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Korea Builds World's First Self-Driving Car Test Bed Running on 5G Network
K-City: the World’s Best Autonomous Driving Test Site
Korea Builds World's First Self-Driving Car Test Bed Running on 5G Network
  • By Michael Herh
  • December 10, 2018, 23:46
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K-City features reproductions of 5 real environments, including a highway, urban center, parking lot, suburban area and community. 

The world's first self-driving vehicle test city equipped with 5G network has been completed in Korea.

The Ministry of Land, Infrastructure and Transport announced on Dec. 10 that it held a ceremony to mark the completion of "K-City" at the Korea Automobile Testing and Research Institute (KATRI) in Hwaseong City, Gyeonggi Province. It has been one year and four months since the construction began in August last year. KATRI is affiliated with the Korea Transportation Safety Authority.

Some 400 people attended the ceremony, including Prime Minister Lee Nak-yeon, Vice Minister of Land, Infrastructure and Transport Kim Jung-ryul, National Assembly's Land, Infrastructure and Transport Committee Chairman Park Soon-ja, and officials from companies and organizations that are developing self-driving cars.

K-City is a virtual city that is designed to test self-driving cars. It is the world's first test site for self-driving cars based on 5G network. It features reproductions of five actual environments, including a highway, urban center, and parking lot.

The government invested 12.5 billion won (US$11.07 million) to build the virtual city on a site of 320,000 square meters inside the KATRI driving test site. This is one eighth of the size of Yeouido Island, which is 2.9 square kilometers.

Here, it is possible to test most situations that can occur when driving on an autonomous vehicle. It has recreated five real environments: highway, urban center, suburban area, parking lot, and community.

As the virtual city is based on 5G network, it is also possible to develop technologies for cooperative driving and infotainment that utilize ultra-fast and large-capacity telecommunication infrastructure.

The Ministry of Land, Infrastructure and Transport is planning to open K-City so that it can be used by anyone in the private sector, universities, and related startups, thus contributing to the development of self-driving technology.

"Self-driving cars will change our lives and create new industries and markets. They are one of the technologies that represent the Fourth Industrial Revolution," a ministry official said.

Meanwhile, according to the U.S. technology research firm Navigant Research, the global market for self-driving cars will reach 210 trillion won in 2020 and 1,300 trillion won in 2035.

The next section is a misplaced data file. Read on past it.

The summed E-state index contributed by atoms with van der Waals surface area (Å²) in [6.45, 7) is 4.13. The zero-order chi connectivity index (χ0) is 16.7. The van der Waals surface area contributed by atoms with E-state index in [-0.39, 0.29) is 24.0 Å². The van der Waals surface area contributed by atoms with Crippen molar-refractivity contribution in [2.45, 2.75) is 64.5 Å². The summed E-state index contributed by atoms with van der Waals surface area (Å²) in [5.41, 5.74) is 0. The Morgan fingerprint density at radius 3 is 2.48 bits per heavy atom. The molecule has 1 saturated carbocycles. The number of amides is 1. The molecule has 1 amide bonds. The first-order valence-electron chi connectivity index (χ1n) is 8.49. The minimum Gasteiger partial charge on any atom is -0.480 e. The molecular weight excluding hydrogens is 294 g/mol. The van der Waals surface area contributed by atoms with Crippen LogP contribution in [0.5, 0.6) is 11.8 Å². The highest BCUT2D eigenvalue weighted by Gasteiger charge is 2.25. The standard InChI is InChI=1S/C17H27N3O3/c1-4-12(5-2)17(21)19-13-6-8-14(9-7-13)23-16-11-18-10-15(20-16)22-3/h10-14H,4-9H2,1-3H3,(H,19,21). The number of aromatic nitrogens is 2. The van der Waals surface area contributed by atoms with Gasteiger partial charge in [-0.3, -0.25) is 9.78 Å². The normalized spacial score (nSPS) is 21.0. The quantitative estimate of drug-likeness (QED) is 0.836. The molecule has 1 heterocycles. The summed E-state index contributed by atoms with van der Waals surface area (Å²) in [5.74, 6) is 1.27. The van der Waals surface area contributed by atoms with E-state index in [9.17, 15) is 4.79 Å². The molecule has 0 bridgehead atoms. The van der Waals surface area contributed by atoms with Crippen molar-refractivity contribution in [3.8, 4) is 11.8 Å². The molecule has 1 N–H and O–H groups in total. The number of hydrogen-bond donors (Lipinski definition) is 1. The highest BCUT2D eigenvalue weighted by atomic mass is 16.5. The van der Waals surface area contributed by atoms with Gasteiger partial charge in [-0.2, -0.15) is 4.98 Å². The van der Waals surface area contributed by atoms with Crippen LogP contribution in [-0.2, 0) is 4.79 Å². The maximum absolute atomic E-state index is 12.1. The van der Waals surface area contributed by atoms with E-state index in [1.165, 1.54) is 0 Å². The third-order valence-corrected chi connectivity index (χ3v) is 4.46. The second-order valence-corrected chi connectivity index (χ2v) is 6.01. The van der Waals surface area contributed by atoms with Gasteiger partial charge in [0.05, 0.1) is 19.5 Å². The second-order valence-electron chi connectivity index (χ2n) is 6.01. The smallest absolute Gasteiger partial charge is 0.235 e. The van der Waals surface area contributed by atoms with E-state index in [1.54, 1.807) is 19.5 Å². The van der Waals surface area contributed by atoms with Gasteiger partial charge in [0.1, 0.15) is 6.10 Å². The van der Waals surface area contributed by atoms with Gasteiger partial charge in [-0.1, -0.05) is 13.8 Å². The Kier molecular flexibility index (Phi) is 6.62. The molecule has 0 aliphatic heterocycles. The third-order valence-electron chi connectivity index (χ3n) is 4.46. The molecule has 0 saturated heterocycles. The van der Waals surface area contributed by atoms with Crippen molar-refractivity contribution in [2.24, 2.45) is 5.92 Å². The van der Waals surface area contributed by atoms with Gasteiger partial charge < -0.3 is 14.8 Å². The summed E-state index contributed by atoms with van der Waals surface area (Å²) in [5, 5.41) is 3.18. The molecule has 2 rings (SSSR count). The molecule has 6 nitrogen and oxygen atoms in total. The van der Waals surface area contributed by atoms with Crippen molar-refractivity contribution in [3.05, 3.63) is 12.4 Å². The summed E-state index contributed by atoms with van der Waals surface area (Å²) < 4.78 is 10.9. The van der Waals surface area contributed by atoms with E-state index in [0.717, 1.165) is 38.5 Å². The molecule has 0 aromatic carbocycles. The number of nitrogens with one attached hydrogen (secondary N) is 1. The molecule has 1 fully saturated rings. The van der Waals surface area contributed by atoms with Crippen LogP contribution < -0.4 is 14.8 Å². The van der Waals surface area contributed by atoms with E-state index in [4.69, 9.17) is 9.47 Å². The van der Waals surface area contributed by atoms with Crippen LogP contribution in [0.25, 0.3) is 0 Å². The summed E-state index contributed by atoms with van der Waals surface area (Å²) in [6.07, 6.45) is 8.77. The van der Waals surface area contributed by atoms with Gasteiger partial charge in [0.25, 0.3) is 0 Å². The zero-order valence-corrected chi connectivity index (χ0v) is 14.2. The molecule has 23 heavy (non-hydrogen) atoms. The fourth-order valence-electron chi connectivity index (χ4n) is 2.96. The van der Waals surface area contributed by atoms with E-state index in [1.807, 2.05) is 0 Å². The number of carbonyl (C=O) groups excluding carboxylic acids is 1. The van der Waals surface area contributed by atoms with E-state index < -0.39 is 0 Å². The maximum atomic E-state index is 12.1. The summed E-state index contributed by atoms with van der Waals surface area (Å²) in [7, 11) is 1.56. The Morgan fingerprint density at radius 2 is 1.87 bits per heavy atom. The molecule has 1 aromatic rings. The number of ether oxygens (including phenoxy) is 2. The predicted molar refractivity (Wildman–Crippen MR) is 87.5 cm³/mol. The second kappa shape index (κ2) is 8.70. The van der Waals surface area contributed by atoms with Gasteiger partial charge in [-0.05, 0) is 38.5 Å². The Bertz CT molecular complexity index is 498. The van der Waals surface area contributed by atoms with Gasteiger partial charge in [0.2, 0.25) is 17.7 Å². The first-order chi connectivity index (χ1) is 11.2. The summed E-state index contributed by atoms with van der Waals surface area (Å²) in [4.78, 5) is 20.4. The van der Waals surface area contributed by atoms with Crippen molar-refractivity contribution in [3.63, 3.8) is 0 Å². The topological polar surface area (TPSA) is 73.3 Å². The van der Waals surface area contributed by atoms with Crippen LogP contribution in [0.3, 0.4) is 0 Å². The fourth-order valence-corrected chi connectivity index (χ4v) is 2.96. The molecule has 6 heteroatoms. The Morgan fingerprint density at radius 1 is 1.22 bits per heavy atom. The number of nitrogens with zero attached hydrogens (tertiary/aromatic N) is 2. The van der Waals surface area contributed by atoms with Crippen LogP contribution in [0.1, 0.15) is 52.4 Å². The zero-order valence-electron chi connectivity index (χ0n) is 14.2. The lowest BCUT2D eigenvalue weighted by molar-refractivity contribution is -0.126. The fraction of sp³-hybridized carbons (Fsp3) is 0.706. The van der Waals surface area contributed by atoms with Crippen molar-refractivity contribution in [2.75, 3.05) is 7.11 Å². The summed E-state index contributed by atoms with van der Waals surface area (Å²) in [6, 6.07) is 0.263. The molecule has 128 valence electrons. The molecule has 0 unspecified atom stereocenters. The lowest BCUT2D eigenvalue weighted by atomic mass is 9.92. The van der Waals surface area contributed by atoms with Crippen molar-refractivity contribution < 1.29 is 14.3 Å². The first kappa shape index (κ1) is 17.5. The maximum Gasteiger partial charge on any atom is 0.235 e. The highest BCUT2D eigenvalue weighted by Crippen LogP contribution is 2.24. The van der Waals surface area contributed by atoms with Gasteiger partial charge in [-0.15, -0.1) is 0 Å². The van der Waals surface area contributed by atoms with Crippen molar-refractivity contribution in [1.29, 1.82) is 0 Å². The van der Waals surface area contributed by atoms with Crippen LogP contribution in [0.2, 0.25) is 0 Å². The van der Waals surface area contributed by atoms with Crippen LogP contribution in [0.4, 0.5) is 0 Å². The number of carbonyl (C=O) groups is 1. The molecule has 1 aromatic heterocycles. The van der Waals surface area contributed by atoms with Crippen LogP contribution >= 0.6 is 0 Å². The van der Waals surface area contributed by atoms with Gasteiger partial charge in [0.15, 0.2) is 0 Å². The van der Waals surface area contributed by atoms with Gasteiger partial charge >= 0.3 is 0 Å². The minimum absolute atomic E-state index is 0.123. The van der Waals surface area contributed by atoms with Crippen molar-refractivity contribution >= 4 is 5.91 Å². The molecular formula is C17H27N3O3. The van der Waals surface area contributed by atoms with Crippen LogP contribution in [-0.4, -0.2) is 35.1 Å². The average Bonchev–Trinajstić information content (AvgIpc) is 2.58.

Leading companies in the world are competing to stay ahead of others in the global self-driving car market. Major advanced countries are also operating test sites for self-driving cars, such as M-City in the U.S. and J-Town in Japan.

Prime Minister Lee Nak-yeon tests a 5G remote control system built by KT prior to the K-City completion ceremony at the Korea the Korea Automobile Testing and Research Institute (KATRI) in Hwaseong City, Gyeonggi Province, on Dec. 10.

Prior to the completion of the K-City project, the Ministry of Land, Infrastructure and Transport launched a private-public consultative body called ‘Autonomous Cooperative Driving Industry Development Council' in March in order to create new businesses and to converge businesses in various fields related to self-driving cars. Currently, 188 companies have joined the council. Since its inception, the organization has pushed for business meetings and technology exchanges between large and small businesses in order to create new business opportunities and promote mutual growth.

It also held international joint performance tests and prepared relevant standards to advance commercialization of C-ITS communication devices and base stations. C-ITS is a key system that supports autonomous cooperative driving by enabling two-way communication between road infrastructure and self-driving cars.

According to the Ministry of Land, Infrastructure and Transport, the council has helped middle and small member companies create jobs and increase investment.

Midsized and small and medium-sized businesses participating in the organization hired 300 new employees, up 51 percent from their original plans, and invested 80.1 billion won this year, up 147 percent from the previous year.

In particular, member companies are moving to enter foreign markets. For instance, IT Telecom has supplied telecommunication test equipment worth US$700,000 to a U.S. measurement company, while PLK Tech has exported advanced driver assistance systems (ADAS) worth US$3 million.

"We will reduce traffic accidents and traffic congestion by building a new traffic system with self-driving cars. We will create an industrial complex in the neighboring areas of K-City to foster related industries and create jobs," said Kim Hyun-mi, minister of land, infrastructure and transport.